The trend toward using natural language in English philosophy that began with Roger Bacon came to a head with David Hume. His matter-of-fact approach was like a dash of cold water on the heated controversies of his day, perhaps a needed dash of cold water. The heated harangues of the schoolmen having been replaced by the technical obscurity of the rationalists, philosophy was rapidly becoming irrelevant to both life and the new Newtonian science. The works of Locke were highly influential during this period. But few people really understood them. Above all Hume championed a return to something approximating common sense. His attempt to clarify and simplify the complex logic of John Locke was much better understood and had an immediate impact on the eighteenth century world. Hume thus began "An Enquiry Concerning Human Understanding" by describing the two approaches philosophers take to moral philosophy.

Moral philosophy, or the science of human nature, may be treated after two different manners; each of which has its peculiar merit, and may contribute to the entertainment, instruction, and reformation of mankind. The one considers man chiefly as born for action; and as influenced in his measures by taste and sentiment; pursuing one object, and avoiding another, according to the value which these objects seem to possess and according to the light in which they present themselves. As virtue, of all objects, is allowed to be the most valuable, this species of philosophers paint her in the most amiable colors; borrowing all helps from poetry and eloquence, and treating their subject in an easy and obvious manner, and such as is best fitted to please the imagination and engage the affections.

The other species of philosophers consider man in the light of a reasonable rather than an active being, and endeavor to form his understanding more than to cultivate his manners. They regard human nature as a subject of speculation; and with a narrow scrutiny examine it, in order to find those principles, which regulate our understanding, excite our sentiments, and make us approve or blame any particular object, action, or behavior. They think it a reproach to all literature that philosophy should not yet have fixed, beyond controversy, the foundation of morals, reasoning, and criticism; and should forever talk of truth and falsehood, vice and virtue, beauty and deformity, without being able to determine the source of these distinctions. While they attempt this arduous task, they are deterred by no difficulties; but proceeding from particular instances to general principles, they still push on their inquiries to principles more general, and rest not satisfied till they arrive at those original principles, by which, in every science, all human curiosity must be bounded.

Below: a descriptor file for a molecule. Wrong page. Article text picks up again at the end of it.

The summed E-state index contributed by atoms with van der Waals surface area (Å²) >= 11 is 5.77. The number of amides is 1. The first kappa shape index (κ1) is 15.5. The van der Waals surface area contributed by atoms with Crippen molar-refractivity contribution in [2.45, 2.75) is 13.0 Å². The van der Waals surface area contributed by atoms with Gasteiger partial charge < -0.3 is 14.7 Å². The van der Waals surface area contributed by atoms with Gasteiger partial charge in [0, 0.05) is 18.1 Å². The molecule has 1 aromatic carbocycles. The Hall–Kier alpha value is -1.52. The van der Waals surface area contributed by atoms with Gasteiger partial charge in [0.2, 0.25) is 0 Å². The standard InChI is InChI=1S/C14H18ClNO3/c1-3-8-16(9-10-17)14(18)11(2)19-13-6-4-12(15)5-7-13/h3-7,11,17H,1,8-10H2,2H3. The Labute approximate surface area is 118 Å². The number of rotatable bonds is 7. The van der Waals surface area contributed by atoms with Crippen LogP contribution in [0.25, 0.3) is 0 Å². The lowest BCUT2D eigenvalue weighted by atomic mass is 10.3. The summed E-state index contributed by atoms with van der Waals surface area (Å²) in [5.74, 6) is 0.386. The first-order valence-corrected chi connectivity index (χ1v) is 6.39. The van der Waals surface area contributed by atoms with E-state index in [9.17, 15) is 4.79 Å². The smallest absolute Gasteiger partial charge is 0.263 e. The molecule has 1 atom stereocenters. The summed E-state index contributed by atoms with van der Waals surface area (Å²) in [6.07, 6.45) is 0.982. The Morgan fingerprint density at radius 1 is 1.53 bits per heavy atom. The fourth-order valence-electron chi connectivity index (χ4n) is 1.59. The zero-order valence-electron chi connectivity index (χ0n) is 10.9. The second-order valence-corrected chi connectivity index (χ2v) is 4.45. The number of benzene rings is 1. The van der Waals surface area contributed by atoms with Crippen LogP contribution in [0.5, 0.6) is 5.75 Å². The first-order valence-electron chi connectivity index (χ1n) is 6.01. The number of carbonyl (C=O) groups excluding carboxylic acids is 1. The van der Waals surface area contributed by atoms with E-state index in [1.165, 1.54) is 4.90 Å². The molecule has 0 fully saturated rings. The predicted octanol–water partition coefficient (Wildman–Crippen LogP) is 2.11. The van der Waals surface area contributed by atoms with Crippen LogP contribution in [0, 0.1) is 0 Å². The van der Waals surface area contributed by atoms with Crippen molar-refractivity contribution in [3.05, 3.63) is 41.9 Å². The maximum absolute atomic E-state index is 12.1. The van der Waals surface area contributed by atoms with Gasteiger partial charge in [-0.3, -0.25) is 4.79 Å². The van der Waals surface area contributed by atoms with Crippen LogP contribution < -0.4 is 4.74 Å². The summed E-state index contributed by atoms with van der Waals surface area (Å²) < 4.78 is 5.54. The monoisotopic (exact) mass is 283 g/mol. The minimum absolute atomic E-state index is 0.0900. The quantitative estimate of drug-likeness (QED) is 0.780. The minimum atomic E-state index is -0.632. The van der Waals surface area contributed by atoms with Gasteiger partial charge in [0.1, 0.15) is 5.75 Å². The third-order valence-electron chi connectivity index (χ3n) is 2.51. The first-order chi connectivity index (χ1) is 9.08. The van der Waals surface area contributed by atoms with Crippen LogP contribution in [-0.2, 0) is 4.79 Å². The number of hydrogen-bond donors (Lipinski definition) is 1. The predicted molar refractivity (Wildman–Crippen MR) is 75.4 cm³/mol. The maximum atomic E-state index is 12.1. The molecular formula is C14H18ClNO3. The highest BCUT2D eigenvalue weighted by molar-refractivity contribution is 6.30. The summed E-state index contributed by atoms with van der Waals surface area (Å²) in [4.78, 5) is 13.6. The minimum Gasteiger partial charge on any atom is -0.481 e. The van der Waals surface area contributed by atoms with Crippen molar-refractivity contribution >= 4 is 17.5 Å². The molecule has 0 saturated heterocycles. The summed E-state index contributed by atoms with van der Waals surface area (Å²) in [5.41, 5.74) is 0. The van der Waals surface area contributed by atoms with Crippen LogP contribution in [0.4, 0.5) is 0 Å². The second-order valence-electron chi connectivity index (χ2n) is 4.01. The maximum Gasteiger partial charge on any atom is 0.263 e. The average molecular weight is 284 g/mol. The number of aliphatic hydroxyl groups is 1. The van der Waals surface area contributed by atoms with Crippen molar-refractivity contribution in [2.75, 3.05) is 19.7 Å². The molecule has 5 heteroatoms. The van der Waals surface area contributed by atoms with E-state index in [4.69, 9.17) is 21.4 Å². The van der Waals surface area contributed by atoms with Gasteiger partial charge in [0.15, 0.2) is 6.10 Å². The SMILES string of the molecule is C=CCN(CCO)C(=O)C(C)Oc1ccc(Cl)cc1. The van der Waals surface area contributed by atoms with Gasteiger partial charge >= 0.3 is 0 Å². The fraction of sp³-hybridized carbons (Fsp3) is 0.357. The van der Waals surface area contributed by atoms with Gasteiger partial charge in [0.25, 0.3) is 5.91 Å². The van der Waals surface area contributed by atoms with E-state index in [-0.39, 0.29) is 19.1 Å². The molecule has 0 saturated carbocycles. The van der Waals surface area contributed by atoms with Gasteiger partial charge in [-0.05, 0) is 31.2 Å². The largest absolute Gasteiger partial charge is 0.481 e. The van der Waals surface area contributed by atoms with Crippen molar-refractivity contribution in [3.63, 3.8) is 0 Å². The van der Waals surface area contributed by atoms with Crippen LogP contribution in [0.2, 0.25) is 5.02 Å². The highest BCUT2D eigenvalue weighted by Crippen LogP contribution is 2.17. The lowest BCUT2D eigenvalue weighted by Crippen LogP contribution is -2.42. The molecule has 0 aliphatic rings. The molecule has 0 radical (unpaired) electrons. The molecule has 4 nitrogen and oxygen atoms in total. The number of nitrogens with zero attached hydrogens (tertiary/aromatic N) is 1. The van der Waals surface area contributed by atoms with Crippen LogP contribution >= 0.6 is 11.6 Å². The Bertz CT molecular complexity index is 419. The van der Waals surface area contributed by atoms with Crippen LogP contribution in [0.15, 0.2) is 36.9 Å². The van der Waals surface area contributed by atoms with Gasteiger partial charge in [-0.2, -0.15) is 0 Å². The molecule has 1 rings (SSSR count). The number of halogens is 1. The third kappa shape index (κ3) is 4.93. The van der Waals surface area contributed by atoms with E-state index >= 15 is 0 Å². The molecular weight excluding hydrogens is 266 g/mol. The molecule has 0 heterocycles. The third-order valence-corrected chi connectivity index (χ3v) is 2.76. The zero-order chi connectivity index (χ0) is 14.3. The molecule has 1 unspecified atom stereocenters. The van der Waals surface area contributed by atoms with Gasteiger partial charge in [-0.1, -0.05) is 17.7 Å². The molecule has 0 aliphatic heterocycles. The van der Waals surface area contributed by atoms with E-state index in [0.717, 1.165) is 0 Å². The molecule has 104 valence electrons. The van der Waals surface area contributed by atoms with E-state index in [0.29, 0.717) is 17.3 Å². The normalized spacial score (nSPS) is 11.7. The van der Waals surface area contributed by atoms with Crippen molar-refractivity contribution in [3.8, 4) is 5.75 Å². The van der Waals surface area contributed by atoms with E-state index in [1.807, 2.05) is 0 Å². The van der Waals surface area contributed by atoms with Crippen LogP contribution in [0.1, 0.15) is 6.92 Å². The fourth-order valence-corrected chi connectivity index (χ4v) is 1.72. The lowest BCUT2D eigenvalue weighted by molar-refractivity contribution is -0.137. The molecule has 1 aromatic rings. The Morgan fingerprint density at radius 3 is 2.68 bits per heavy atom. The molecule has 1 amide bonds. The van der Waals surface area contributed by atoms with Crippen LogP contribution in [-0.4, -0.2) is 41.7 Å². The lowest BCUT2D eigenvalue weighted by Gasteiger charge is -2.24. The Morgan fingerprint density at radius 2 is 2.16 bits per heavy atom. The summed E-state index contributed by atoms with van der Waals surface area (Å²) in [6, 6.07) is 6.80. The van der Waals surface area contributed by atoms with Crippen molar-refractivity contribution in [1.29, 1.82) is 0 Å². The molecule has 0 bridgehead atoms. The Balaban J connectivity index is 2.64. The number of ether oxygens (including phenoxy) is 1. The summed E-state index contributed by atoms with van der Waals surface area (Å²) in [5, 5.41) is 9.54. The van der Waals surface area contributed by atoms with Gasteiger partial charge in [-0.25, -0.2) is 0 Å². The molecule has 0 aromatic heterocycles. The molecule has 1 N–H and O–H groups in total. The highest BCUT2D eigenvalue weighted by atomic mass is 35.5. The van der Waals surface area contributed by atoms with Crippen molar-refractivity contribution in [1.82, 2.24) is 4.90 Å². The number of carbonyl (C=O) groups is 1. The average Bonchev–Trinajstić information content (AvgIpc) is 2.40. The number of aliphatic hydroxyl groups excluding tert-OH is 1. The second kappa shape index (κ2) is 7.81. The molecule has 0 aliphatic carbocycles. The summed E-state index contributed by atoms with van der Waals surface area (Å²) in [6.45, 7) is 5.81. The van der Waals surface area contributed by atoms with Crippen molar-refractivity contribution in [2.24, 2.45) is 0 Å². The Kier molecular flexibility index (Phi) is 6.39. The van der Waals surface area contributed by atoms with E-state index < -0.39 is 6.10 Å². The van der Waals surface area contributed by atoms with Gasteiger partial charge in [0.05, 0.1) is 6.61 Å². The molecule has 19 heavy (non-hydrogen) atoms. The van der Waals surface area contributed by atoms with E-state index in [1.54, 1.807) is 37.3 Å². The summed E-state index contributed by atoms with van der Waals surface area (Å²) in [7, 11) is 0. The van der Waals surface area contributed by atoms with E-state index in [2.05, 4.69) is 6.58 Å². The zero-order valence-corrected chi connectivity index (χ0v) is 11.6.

The description soon becomes an invective for he went on to say, "Though their speculations seem abstract, and even unintelligible to common readers, they aim at the approbation of the learned and wise; and think themselves sufficiently compensated for the labor of their whole lives, if they can discover some hidden truths, which may contribute to the instruction of posterity." The more obvious philosophy, he said, is to be preferred by the general mankind, it enters more into the common life. The more abstruse philosophy which cannot enter into business and action "...vanishes when the philosopher leaves the shade and comes into open day." Therefore it is the easy philosopher that is the most durable and which gains the greatest fame, the others enjoying only a momentary reputation. But he lists as those who have retained their fame, Cicero, La Bruyere, and Addison and those who have been forgotten, Aristotle, Locke and Malebranch. Interestingly enough, if one were to ask the common man today to name two philosophers, he might name Plato and Aristotle, but he would confess that he knows absolutely nothing concerning either. However, he has struck his colors and laid out his plan of attack and it is this attack more than his philosophy that has earned a place in the history of ideas for David Hume. As was normal in his approach to philosophy. he put that plan of attack in simple unequivocal terms.